Smelly Helly s/s crew – It’s very light and it dries quickly, but on a long trip with limited chance to get it washed and dried, those virtues don’t outweigh the big negative of the smell.
I smelt so bad on the hot days on the Offa’s Dyke Path that the aroma actually made me feel sick as I was walking along. In early May I had Vic order an Icebreaker Bodyfit 150 for me, which (thanks to the inefficiencies of Royal Mail) then chased me around the country.

Icebreaker Bodyfit 150 s/s – When I finally got it I liked it a lot. I could have done with a size smaller, but it was very comfy all the same and as you would expect it was smell resistant. The material is so fine on the 150 that it doesn’t feel like wool at all, yet has all of the benefits of the material.

Icebreaker 200 l/s crew – I wore this for days and days at a time (over a week, at times) and it performed brilliantly. It does stretch out of shape after a couple of days, but as soon as it’s washed it goes back to its original shape and size. It’s now a bit thinner than it used to be (although I think that there’s plenty of life left in it), but I have had it for a couple of years now and it has had a lot of use.

Decathlon’s Kalenji Underpants – I cannot speak highly enough of these pants. At only £3.95 per pair (compared with £12-16 for all other outdoors brands I’ve seen) I wasn’t sure how durable they would be, so had plenty of spares in the resupply box. They weren’t needed. The original two pairs ended the three months looking as new as when they’d started. I have no complaints about them.

Bridgedale Socks – I started with two pairs of Endurance Trekkers, but decided that with the toe-eating shoe issue at the start I would prefer a thinner pair, so got a pair of Endurance Comfort. Both pairs made it the whole distance – and are still being worn now. The Comfort are right at the end of their useful life, but after a wash and a tumble dry the Trekkers look almost as good as new.

Bra – I have searched and searched for a bra that is comfortable under a backpack. There are many out there from known outdoor brands, but I’ve not yet found one that comes in my size and is comfortable – and they don’t come cheap. What I did find that met both the size and comfort requirements was a Medium Impact Sports Bra from Marks & Spencer – at the bargain price of £8. 1240 miles later and it was still comfortable. Bet they’ve discontinued that particular model now, but if they haven’t then I’ll be replacing it with another of the same.

Sun Hat – The Tilley Hat was a last minute acquisition and I was so pleased to have it. It lived on my head on every sunny day, and some rainy ones too (it’s great in light rain – it keeps the rain off without the constraints of a hood). I wouldn’t be without it. It’s not showing any signs of wear, but the outside has faded to a noticeably different colour to the underside now.

Extremities powerstretch beanie – Excellent gripiness, warm and very light. Pity that we’re ‘His & Hers Matching’, but there was definite gear-envy before I got mine.

Extremities powerstretch gloves – Not so good. Two different seams came adrift on the right gloves in their first four months of wear. I’ve sewn both back up, but it’s been enough to put me off them, even though in reality it was probably just a fault on the stitching on that one glove.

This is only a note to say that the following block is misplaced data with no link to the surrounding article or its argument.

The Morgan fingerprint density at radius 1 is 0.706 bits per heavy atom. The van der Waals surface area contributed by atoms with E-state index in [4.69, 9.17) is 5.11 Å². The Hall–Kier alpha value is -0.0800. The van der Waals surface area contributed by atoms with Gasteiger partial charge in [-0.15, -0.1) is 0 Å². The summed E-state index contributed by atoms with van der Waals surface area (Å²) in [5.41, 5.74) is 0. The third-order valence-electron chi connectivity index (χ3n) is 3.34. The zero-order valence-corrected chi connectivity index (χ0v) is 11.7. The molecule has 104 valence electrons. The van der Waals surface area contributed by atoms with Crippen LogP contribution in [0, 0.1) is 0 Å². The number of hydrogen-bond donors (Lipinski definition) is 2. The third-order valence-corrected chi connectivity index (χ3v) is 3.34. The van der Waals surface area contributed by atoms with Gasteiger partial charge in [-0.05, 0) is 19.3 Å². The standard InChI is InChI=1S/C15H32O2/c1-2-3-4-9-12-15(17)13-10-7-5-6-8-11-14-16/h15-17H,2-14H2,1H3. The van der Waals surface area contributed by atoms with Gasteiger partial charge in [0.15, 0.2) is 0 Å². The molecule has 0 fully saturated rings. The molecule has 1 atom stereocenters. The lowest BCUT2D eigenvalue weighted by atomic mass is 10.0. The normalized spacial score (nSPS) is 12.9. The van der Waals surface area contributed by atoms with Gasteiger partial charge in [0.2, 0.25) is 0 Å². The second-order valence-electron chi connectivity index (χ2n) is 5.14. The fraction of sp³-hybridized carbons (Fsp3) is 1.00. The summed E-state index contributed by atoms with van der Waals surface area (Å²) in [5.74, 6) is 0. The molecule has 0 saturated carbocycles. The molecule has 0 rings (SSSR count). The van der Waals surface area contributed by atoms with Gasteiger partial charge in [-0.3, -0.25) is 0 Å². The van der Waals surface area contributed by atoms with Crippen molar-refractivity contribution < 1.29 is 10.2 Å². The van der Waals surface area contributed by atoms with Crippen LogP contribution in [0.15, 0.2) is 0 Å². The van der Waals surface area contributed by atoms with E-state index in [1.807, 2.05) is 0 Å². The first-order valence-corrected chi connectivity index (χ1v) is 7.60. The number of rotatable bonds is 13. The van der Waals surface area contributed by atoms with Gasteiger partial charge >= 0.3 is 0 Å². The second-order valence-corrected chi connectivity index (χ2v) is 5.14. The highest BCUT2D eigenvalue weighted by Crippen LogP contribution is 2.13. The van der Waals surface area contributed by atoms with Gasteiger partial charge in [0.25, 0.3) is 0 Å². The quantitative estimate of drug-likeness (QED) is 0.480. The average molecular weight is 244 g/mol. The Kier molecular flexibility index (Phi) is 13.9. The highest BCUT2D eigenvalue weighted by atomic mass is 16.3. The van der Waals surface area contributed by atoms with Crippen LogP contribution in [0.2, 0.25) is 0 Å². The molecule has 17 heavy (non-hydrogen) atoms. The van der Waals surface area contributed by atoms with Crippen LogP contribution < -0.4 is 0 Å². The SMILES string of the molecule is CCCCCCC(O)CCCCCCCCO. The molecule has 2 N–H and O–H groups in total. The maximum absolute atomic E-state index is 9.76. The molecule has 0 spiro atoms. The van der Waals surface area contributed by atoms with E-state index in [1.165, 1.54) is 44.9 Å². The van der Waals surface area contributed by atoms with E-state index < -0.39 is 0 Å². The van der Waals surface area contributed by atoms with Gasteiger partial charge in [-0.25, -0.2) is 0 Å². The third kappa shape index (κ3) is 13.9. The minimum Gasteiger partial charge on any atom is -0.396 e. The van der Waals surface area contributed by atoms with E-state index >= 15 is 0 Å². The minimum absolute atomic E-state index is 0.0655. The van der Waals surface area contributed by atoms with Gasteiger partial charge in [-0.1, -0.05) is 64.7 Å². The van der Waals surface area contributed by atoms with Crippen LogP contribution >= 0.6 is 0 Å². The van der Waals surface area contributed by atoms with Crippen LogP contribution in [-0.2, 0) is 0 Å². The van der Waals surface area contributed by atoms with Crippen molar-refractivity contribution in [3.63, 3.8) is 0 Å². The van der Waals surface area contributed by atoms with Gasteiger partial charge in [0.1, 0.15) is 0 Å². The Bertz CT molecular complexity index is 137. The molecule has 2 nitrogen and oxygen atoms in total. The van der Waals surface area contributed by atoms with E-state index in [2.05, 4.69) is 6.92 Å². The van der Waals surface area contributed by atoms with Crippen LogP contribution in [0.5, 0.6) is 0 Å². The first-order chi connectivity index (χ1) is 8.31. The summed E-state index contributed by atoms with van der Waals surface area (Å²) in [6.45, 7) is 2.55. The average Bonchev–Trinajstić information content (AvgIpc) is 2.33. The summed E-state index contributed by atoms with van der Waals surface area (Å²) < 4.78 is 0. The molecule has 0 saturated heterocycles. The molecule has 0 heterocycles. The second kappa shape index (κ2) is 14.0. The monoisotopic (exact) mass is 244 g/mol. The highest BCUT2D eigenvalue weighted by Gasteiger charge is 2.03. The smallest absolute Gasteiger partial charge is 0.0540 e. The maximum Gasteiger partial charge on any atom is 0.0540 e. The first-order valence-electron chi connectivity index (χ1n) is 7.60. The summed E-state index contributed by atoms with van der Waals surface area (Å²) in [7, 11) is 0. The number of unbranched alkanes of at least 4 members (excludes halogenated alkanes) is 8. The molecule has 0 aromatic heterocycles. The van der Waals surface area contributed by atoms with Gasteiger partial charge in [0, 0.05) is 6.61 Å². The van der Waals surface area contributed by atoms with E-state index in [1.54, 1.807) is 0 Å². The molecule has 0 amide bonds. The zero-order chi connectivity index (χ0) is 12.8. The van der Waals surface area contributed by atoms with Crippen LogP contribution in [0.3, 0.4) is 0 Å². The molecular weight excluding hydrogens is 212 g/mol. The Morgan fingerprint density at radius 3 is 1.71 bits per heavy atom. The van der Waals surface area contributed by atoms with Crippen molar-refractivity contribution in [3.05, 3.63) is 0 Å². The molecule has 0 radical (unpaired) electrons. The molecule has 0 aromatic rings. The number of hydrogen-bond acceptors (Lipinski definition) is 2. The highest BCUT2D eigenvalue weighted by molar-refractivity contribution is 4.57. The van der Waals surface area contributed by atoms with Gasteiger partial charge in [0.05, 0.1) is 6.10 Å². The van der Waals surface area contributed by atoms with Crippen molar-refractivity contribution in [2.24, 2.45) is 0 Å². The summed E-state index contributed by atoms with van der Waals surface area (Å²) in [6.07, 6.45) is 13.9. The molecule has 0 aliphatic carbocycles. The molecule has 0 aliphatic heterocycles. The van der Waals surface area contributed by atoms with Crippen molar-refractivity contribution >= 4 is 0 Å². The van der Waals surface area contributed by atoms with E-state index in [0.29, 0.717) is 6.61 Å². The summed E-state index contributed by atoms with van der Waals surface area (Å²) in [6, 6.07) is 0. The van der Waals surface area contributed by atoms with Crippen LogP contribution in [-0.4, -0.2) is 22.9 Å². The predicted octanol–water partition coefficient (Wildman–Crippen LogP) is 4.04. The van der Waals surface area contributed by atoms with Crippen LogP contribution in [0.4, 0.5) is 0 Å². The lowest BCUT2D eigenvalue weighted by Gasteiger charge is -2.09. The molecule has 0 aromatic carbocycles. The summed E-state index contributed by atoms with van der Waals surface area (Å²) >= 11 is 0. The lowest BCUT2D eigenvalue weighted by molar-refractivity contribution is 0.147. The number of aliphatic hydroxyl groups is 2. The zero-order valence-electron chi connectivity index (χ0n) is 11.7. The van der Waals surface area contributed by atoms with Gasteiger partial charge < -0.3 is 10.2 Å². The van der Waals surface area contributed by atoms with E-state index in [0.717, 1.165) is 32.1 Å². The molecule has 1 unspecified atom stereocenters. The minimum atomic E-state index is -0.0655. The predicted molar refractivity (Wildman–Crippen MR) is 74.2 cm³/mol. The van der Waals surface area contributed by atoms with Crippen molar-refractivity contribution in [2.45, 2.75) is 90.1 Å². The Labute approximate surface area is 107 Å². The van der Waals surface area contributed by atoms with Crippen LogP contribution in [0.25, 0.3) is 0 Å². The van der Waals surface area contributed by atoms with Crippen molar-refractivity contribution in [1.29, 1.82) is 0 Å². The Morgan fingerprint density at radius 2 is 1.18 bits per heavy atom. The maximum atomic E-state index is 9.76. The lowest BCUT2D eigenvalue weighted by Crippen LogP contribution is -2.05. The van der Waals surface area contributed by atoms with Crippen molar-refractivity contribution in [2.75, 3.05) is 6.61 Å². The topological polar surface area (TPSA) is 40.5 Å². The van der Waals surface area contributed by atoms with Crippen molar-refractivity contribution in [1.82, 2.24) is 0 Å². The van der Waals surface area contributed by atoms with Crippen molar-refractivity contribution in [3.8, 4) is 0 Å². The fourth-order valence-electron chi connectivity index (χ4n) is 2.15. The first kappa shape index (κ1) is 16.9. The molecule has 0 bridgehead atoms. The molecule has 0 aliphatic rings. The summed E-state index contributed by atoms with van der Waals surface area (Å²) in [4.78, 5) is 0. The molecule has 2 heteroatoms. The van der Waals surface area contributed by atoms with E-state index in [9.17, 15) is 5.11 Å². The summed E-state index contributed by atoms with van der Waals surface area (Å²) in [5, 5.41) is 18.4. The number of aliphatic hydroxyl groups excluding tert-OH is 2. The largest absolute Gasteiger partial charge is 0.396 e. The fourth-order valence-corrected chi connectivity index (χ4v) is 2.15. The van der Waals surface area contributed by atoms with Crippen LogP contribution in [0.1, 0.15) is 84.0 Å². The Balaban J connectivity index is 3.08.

Extremities GoreTex Overmitts – Did the job and did it well. How did I ever manage before I got a pair of overmitts?

PHD Minimus down jacket – No complaints. It’s warm and light and has pockets which some would claim are handy to warm hands, but I’d say are handy as places to keep the ‘cooking hanky’.

Salomon XA Pro – If the left one hadn’t suddenly become too small for my left foot (after a not inconsiderable amount of prior use without any size issue) they probably would have been quite good. I would buy again – but half a size bigger.

Inov8 Roclite – I couldn’t understand all the hype on these. I’d had a pair of Terrocs which had holed inside of the heel within 100 miles. Now I had the Roclites and I just couldn’t see why everyone thought it was so great. Three hundred miles later, I loved them for their comfort. The downside was that they started to wear a hole on the inside of the heel within 150 miles. They did make it through 300 miles and contrary to my intentions, I didn’t bin them at the end of it – instead I thought I would see how many more miles I can squeeze out of them. I’ve read of other people having this same problem and assume that my feet aren’t quite Inov8 shaped (even though I can feel no heel movement in use). That’s a shame, because if it wasn’t for this durability problem I would now be amongst the people who rave about these shoes.

Sealskin Socks – These surprised me, because for a sock that just didn’t look like it fitted my foot (these socks don’t have the stretchiness to grip and mould to the foot) they were absolutely fine in use. They kept my feet dry most of the time and at worst they got damp (presumably from sweat, rather than leakage). Mick didn’t have such a good Sealskinz experience. One of his started leaking on its second wear, which wasn’t a happy marriage with his boots, considering that they leaked almost from the outset.

Scarpa ZG65 – Absolutely fantastic! Here’s how comfy they were:
At night, my boots tended to live under the back of the tent, so as to free up a bit more room in the porch. One evening I was sitting in front of the tent, surveying all of our kit scattered around us, my boots were missing. I hadn’t put them under the back of the tent, so asked Mick whether he had. He said he’d not touched them. “Well where are they then” I asked and we both looked around. They were finally located on my feet.